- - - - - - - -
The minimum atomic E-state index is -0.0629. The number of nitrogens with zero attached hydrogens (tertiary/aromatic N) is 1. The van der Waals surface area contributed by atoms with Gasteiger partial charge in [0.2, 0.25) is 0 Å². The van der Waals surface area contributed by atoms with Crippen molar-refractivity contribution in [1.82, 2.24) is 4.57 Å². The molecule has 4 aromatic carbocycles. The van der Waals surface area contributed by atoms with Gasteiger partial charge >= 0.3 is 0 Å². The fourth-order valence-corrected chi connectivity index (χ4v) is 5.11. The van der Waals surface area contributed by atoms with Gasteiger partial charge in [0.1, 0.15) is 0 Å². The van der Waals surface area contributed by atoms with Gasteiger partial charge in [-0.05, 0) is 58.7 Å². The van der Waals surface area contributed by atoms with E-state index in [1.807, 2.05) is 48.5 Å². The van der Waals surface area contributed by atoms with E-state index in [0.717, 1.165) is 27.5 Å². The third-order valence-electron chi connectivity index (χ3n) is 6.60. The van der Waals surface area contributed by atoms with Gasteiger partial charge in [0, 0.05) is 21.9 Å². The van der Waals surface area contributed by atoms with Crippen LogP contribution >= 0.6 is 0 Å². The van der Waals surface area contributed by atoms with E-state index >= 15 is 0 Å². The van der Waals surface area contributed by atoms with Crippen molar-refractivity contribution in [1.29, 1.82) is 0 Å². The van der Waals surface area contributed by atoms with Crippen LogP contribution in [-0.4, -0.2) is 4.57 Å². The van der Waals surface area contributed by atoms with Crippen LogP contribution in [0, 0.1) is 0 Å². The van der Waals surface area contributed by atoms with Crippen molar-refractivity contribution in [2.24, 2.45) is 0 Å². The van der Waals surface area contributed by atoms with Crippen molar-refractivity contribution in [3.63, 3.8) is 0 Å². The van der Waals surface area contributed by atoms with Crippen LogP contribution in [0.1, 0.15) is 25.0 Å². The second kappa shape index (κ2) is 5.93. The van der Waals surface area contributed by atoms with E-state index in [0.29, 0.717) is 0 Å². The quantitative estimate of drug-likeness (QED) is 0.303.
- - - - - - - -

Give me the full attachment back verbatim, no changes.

The minimum atomic E-state index is -0.0629. The number of nitrogens with zero attached hydrogens (tertiary/aromatic N) is 1. The van der Waals surface area contributed by atoms with Gasteiger partial charge in [0.2, 0.25) is 0 Å². The van der Waals surface area contributed by atoms with Crippen molar-refractivity contribution in [1.82, 2.24) is 4.57 Å². The molecule has 4 aromatic carbocycles. The van der Waals surface area contributed by atoms with Gasteiger partial charge >= 0.3 is 0 Å². The fourth-order valence-corrected chi connectivity index (χ4v) is 5.11. The van der Waals surface area contributed by atoms with Gasteiger partial charge in [0.1, 0.15) is 0 Å². The van der Waals surface area contributed by atoms with Gasteiger partial charge in [-0.05, 0) is 58.7 Å². The van der Waals surface area contributed by atoms with E-state index in [1.807, 2.05) is 48.5 Å². The van der Waals surface area contributed by atoms with E-state index in [0.717, 1.165) is 27.5 Å². The third-order valence-electron chi connectivity index (χ3n) is 6.60. The van der Waals surface area contributed by atoms with Gasteiger partial charge in [0, 0.05) is 21.9 Å². The van der Waals surface area contributed by atoms with Crippen LogP contribution >= 0.6 is 0 Å². The van der Waals surface area contributed by atoms with E-state index >= 15 is 0 Å². The van der Waals surface area contributed by atoms with Crippen molar-refractivity contribution in [1.29, 1.82) is 0 Å². The van der Waals surface area contributed by atoms with Crippen LogP contribution in [-0.4, -0.2) is 4.57 Å². The van der Waals surface area contributed by atoms with Crippen LogP contribution in [0, 0.1) is 0 Å². The van der Waals surface area contributed by atoms with Crippen molar-refractivity contribution in [2.24, 2.45) is 0 Å². The van der Waals surface area contributed by atoms with Crippen molar-refractivity contribution in [3.63, 3.8) is 0 Å². The van der Waals surface area contributed by atoms with Crippen LogP contribution in [0.1, 0.15) is 25.0 Å². The second kappa shape index (κ2) is 5.93. The van der Waals surface area contributed by atoms with E-state index in [0.29, 0.717) is 0 Å². The quantitative estimate of drug-likeness (QED) is 0.303.